Three dimensional printing as a way to create an engaging and meaningful context for learning

Jobling, Wendy and Aranda, George 2016, Three dimensional printing as a way to create an engaging and meaningful context for learning, in TERC 2016: Proceedings of the 9th Biennial International Conference on Technology Education Research : Creating Contexts for Learning in Technology in Education, Design & Technology Teachers Association of Australia, [Adelaide, S. Aust], pp. 120-126.

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Title Three dimensional printing as a way to create an engaging and meaningful context for learning
Author(s) Jobling, Wendy
Aranda, GeorgeORCID iD for Aranda, George orcid.org/0000-0001-8707-8107
Conference name Technology Education Research. International Conference (9th : 2016 : Adelaide, South Australia)
Conference location Adelaide, South Australia
Conference dates 1 - 3 Dec. 2016
Title of proceedings TERC 2016: Proceedings of the 9th Biennial International Conference on Technology Education Research : Creating Contexts for Learning in Technology in Education
Editor(s) Middleton, Howard
Publication date 2016
Start page 120
End page 126
Total pages 7
Publisher Design & Technology Teachers Association of Australia
Place of publication [Adelaide, S. Aust]
Summary Three-dimensional (3D) printers are now commonplace in both primary and secondary schools within Australia. As with most new technologies they present a range of challenges to users in terms of technical problems and support, and how to integrate their use into the curriculum in a meaningful way. This research reports on data from a small number of Victorian primary schools from urban and regional areas. A case study methodology has been used to examine how each setting has approached the use of these printers and includes a review of the literature concerning the uptake of new technologies by non-experts. Data include interview transcripts from teachers, principals and technicians and photographic artefacts of 3D printed objects. Teachers reflected on their reasoning behind lesson plans and their aspirations for future use of 3D printers in the classroom. Some of the issues identified were teacher confidence, time to ‘play’ with and become familiar with 3D printers; and technical challenges that arose such as the time taken to print an object and clogging of printer extruders (heads). Recommendations are made concerning possible ways forward.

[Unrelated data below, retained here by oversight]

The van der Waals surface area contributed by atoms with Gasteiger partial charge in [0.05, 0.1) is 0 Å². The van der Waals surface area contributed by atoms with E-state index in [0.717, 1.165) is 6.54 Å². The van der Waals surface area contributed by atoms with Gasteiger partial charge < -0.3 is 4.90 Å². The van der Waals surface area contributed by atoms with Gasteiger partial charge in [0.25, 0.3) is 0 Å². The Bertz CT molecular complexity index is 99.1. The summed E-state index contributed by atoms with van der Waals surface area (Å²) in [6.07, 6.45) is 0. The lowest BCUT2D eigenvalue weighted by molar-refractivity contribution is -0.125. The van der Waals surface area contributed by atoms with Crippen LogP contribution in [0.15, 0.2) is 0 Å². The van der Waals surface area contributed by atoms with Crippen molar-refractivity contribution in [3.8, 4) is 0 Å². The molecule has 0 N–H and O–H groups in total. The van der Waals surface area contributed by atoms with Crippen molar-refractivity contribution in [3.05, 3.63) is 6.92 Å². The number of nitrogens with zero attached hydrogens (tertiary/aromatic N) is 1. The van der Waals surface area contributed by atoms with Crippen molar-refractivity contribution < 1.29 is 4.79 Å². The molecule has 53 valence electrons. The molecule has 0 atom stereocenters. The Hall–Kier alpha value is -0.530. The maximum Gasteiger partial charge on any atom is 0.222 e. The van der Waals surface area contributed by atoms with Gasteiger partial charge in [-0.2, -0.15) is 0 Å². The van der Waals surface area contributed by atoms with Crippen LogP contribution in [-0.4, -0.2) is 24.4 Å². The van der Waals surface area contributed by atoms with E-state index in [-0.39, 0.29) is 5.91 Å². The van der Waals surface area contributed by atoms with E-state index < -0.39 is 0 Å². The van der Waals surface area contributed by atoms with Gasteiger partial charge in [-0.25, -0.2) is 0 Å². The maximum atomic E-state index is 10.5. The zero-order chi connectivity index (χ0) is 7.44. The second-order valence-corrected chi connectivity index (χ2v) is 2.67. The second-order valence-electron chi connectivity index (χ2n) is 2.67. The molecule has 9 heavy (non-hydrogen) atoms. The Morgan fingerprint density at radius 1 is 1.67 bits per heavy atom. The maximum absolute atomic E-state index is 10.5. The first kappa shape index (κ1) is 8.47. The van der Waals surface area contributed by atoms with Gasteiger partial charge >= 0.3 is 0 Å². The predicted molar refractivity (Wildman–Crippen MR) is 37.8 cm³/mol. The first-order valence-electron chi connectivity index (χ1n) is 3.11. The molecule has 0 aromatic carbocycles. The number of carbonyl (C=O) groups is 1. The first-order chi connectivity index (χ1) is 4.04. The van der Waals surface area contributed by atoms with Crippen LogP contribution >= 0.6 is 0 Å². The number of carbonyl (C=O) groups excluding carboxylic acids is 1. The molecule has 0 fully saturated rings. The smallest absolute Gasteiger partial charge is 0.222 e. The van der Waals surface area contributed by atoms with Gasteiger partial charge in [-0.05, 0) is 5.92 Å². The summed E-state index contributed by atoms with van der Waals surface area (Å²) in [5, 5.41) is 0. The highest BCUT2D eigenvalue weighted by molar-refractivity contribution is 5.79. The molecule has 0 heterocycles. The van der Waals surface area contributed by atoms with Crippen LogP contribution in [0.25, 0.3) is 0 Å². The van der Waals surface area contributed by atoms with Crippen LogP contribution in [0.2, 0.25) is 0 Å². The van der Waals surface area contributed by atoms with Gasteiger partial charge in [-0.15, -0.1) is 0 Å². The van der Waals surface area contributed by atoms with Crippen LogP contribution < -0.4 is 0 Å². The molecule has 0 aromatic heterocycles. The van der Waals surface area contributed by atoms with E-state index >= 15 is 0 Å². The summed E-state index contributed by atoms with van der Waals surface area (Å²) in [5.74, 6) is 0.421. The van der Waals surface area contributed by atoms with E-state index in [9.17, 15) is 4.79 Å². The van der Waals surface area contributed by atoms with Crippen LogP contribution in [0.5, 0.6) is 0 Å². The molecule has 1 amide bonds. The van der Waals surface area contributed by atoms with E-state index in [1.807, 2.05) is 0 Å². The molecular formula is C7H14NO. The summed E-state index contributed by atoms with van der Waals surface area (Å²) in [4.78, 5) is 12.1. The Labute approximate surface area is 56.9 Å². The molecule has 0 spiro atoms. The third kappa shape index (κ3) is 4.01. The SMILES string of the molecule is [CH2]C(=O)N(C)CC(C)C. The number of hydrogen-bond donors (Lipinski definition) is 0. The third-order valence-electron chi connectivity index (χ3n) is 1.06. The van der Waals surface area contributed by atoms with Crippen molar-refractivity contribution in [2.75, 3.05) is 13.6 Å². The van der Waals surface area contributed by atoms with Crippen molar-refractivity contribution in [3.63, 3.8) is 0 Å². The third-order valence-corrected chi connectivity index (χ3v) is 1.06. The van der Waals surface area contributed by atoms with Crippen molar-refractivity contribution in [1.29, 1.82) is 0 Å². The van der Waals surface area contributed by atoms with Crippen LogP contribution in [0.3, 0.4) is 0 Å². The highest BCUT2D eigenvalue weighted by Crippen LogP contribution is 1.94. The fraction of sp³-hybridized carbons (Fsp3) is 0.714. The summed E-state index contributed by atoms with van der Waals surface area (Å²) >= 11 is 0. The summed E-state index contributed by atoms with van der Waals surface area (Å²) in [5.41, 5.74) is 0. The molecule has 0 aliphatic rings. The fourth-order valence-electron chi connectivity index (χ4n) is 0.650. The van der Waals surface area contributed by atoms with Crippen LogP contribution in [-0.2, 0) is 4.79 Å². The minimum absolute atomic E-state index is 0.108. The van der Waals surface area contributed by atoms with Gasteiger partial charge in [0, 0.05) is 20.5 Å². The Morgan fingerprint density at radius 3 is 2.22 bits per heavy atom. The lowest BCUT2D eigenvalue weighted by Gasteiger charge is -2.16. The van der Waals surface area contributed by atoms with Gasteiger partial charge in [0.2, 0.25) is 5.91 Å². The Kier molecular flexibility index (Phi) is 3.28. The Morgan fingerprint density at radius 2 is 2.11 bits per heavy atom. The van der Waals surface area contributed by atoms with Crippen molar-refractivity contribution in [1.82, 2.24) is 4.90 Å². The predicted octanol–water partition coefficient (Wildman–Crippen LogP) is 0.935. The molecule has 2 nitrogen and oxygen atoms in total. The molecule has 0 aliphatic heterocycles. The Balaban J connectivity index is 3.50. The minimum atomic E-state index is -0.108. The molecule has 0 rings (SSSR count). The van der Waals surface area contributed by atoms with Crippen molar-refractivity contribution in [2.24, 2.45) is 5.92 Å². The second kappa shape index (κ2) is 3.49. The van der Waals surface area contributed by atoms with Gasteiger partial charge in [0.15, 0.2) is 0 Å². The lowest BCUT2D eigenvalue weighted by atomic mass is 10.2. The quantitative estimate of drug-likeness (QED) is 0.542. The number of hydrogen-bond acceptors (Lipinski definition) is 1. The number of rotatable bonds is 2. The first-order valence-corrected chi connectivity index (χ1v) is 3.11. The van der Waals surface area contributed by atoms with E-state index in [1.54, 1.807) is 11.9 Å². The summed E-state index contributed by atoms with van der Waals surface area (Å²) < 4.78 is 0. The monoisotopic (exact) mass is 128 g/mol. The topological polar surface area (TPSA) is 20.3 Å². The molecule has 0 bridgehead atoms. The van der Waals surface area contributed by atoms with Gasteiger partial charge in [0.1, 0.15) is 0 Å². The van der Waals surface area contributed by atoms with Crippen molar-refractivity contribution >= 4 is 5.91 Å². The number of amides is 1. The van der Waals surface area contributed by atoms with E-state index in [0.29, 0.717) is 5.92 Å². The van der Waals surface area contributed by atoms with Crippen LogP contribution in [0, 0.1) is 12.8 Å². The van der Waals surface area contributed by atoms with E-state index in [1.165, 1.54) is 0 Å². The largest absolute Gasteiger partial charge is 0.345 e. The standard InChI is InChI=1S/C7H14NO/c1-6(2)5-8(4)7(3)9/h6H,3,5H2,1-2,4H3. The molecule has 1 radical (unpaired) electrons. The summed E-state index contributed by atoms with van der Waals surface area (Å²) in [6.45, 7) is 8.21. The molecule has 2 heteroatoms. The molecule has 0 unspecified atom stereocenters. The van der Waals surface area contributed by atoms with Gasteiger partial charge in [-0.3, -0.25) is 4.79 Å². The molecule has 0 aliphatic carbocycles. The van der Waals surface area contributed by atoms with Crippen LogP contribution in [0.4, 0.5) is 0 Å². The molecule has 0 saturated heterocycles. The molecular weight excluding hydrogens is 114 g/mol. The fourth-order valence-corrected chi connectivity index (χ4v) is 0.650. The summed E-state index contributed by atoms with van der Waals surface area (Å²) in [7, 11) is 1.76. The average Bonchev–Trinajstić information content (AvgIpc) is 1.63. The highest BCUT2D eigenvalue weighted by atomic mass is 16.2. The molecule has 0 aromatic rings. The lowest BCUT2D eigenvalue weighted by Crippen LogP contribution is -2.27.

ISBN 9780994202727
Language eng
Field of Research 130212 Science, Technology and Engineering Curriculum and Pedagogy
Socio Economic Objective 930202 Teacher and Instructor Development
HERDC Research category E1 Full written paper - refereed
ERA Research output type E Conference publication
Copyright notice ©2016, Design & Technology Association of Australia and The Authors
Persistent URL http://hdl.handle.net/10536/DRO/DU:30088597

Document type: Conference Paper
Collection: School of Education
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